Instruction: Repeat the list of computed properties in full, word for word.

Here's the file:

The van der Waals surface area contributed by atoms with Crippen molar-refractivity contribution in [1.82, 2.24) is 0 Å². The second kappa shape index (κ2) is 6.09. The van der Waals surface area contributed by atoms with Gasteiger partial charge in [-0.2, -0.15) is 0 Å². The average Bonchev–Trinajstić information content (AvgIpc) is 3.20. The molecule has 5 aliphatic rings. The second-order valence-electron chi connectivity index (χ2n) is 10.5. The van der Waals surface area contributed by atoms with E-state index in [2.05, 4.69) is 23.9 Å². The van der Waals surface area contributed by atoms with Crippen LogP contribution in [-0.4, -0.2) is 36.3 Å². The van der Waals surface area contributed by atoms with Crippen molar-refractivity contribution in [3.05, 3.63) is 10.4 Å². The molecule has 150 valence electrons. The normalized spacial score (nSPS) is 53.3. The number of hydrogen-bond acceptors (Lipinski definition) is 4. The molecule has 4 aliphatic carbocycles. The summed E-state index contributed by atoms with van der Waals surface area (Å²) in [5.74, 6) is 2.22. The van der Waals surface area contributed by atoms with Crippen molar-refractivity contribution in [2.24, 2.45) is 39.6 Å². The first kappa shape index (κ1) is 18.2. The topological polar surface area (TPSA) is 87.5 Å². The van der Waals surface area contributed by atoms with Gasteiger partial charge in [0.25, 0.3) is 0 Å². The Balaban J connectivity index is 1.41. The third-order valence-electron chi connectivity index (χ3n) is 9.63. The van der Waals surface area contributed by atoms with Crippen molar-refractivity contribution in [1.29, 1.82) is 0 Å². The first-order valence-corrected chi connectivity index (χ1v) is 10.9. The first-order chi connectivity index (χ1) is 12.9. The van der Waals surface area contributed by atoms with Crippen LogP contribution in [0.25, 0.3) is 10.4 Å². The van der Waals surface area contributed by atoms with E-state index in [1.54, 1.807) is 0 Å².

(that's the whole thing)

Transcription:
The van der Waals surface area contributed by atoms with Crippen molar-refractivity contribution in [1.82, 2.24) is 0 Å². The second kappa shape index (κ2) is 6.09. The van der Waals surface area contributed by atoms with Gasteiger partial charge in [-0.2, -0.15) is 0 Å². The average Bonchev–Trinajstić information content (AvgIpc) is 3.20. The molecule has 5 aliphatic rings. The second-order valence-electron chi connectivity index (χ2n) is 10.5. The van der Waals surface area contributed by atoms with E-state index in [2.05, 4.69) is 23.9 Å². The van der Waals surface area contributed by atoms with Crippen LogP contribution in [-0.4, -0.2) is 36.3 Å². The van der Waals surface area contributed by atoms with Crippen molar-refractivity contribution in [3.05, 3.63) is 10.4 Å². The molecule has 150 valence electrons. The normalized spacial score (nSPS) is 53.3. The number of hydrogen-bond acceptors (Lipinski definition) is 4. The molecule has 4 aliphatic carbocycles. The summed E-state index contributed by atoms with van der Waals surface area (Å²) in [5.74, 6) is 2.22. The van der Waals surface area contributed by atoms with Crippen molar-refractivity contribution in [2.24, 2.45) is 39.6 Å². The first kappa shape index (κ1) is 18.2. The topological polar surface area (TPSA) is 87.5 Å². The van der Waals surface area contributed by atoms with Gasteiger partial charge in [0.25, 0.3) is 0 Å². The Balaban J connectivity index is 1.41. The third-order valence-electron chi connectivity index (χ3n) is 9.63. The van der Waals surface area contributed by atoms with Crippen molar-refractivity contribution in [1.29, 1.82) is 0 Å². The first-order valence-corrected chi connectivity index (χ1v) is 10.9. The first-order chi connectivity index (χ1) is 12.9. The van der Waals surface area contributed by atoms with Crippen LogP contribution in [0.25, 0.3) is 10.4 Å². The van der Waals surface area contributed by atoms with E-state index in [1.54, 1.807) is 0 Å².